Defense Minister Shigeru Ishiba said Thursday that he was troubled over potential legal issues if a UFO arrives in Japan, requiring action by the Self-Defense Forces, Japanese media reports.

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Japan's Defense Minister: "Nobody ever questioned the legality over mobilizing the Self-Defense Forces in the Godzilla movies."

The subject was triggered by a question from oppositional lawmaker Ryuji Yamane, who argued the government should attempt to confirm what UFOs are because of "frequent observations" of them in Japan.

"There are no grounds for us to deny that there are unidentified flying objects (UFOs) and some life-form that controls them," Ishiba said at a news conference. "Various possibilities should be considered."

Ishiba noted that in the classical Godzilla movies, Japan deployed its military against the monster. "Few discussions have been made on what the legal grounds were for that," the minister said, drawing laughter from reporters, according to an AFP report.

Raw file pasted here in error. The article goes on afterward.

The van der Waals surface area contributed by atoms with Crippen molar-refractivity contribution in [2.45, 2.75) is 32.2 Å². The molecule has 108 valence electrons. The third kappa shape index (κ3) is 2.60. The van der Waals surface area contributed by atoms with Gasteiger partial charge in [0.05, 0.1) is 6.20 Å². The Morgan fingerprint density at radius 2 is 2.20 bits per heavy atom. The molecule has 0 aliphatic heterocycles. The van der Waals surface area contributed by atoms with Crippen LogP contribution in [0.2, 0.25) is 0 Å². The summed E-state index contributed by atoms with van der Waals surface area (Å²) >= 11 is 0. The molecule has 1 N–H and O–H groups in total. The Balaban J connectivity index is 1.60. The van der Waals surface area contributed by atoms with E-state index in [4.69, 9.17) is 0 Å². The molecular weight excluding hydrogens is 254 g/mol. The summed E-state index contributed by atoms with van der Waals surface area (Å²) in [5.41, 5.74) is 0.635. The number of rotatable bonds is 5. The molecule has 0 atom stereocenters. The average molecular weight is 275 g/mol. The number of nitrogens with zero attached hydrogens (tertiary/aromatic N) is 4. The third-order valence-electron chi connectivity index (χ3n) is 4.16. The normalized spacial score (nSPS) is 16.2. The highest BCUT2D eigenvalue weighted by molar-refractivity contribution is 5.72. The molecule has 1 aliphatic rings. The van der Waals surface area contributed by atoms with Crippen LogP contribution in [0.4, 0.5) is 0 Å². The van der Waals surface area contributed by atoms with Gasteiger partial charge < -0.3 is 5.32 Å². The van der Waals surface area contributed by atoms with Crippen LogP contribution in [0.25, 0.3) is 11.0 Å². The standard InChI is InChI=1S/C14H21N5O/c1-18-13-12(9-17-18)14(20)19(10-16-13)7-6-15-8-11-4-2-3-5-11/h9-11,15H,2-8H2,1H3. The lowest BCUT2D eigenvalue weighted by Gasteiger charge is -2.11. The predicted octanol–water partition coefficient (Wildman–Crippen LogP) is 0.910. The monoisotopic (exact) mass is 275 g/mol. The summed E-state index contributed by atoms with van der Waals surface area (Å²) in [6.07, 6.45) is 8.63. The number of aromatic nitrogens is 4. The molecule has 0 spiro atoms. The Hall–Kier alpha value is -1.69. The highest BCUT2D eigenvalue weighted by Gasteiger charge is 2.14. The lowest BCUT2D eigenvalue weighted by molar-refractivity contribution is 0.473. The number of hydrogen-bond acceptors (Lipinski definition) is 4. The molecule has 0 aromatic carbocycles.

Ishiba said it would be difficult to determine on what legal grounds the Self-Defense Forces could be mobilized if a UFO violating Japanese airspace is not hostile.

"Would that be mobilization for an act of defense? That would not be the case if they say, 'Everyone on the Earth, let us be friends,"' Ishiba said. "Or what can we do when we can't figure out what they're saying?" Ishiba was quoted as saying by Kyodo News.

The minister added that he was strictly speaking his own views and that the ministry was not actually working out ways to deal with UFOs.

The government officially took the position Tuesday that the existence of UFOs are unconfirmed. Chief Cabinet Secretary Nobutaka Machimura drew headlines around the world when he after the conference stated he was a firm believer in UFOs, citing Peru's Nazca Lines as evidence.